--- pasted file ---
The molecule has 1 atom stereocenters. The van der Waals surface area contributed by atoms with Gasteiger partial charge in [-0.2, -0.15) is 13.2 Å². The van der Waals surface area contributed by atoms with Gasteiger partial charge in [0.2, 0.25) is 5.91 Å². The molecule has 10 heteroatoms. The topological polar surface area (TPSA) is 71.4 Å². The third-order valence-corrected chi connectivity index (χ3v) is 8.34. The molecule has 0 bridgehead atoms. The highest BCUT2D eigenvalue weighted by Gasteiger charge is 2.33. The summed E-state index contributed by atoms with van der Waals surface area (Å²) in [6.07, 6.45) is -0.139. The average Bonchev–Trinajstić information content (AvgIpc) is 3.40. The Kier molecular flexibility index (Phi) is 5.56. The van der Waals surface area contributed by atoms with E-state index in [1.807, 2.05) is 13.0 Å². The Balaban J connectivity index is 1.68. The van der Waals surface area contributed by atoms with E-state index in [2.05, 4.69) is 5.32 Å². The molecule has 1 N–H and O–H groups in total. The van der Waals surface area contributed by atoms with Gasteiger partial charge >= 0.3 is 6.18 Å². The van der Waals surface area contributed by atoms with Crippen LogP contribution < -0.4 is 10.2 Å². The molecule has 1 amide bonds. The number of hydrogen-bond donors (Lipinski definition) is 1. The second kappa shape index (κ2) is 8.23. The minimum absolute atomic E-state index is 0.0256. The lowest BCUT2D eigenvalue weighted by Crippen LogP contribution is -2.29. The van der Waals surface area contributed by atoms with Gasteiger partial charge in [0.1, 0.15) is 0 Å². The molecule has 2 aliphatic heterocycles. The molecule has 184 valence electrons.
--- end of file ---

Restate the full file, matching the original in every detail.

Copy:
The molecule has 1 atom stereocenters. The van der Waals surface area contributed by atoms with Gasteiger partial charge in [-0.2, -0.15) is 13.2 Å². The van der Waals surface area contributed by atoms with Gasteiger partial charge in [0.2, 0.25) is 5.91 Å². The molecule has 10 heteroatoms. The topological polar surface area (TPSA) is 71.4 Å². The third-order valence-corrected chi connectivity index (χ3v) is 8.34. The molecule has 0 bridgehead atoms. The highest BCUT2D eigenvalue weighted by Gasteiger charge is 2.33. The summed E-state index contributed by atoms with van der Waals surface area (Å²) in [6.07, 6.45) is -0.139. The average Bonchev–Trinajstić information content (AvgIpc) is 3.40. The Kier molecular flexibility index (Phi) is 5.56. The van der Waals surface area contributed by atoms with E-state index in [1.807, 2.05) is 13.0 Å². The Balaban J connectivity index is 1.68. The van der Waals surface area contributed by atoms with E-state index in [2.05, 4.69) is 5.32 Å². The molecule has 1 N–H and O–H groups in total. The van der Waals surface area contributed by atoms with Gasteiger partial charge >= 0.3 is 6.18 Å². The van der Waals surface area contributed by atoms with Crippen LogP contribution < -0.4 is 10.2 Å². The molecule has 1 amide bonds. The number of hydrogen-bond donors (Lipinski definition) is 1. The second kappa shape index (κ2) is 8.23. The minimum absolute atomic E-state index is 0.0256. The lowest BCUT2D eigenvalue weighted by Crippen LogP contribution is -2.29. The van der Waals surface area contributed by atoms with Gasteiger partial charge in [0.1, 0.15) is 0 Å². The molecule has 2 aliphatic heterocycles. The molecule has 184 valence electrons.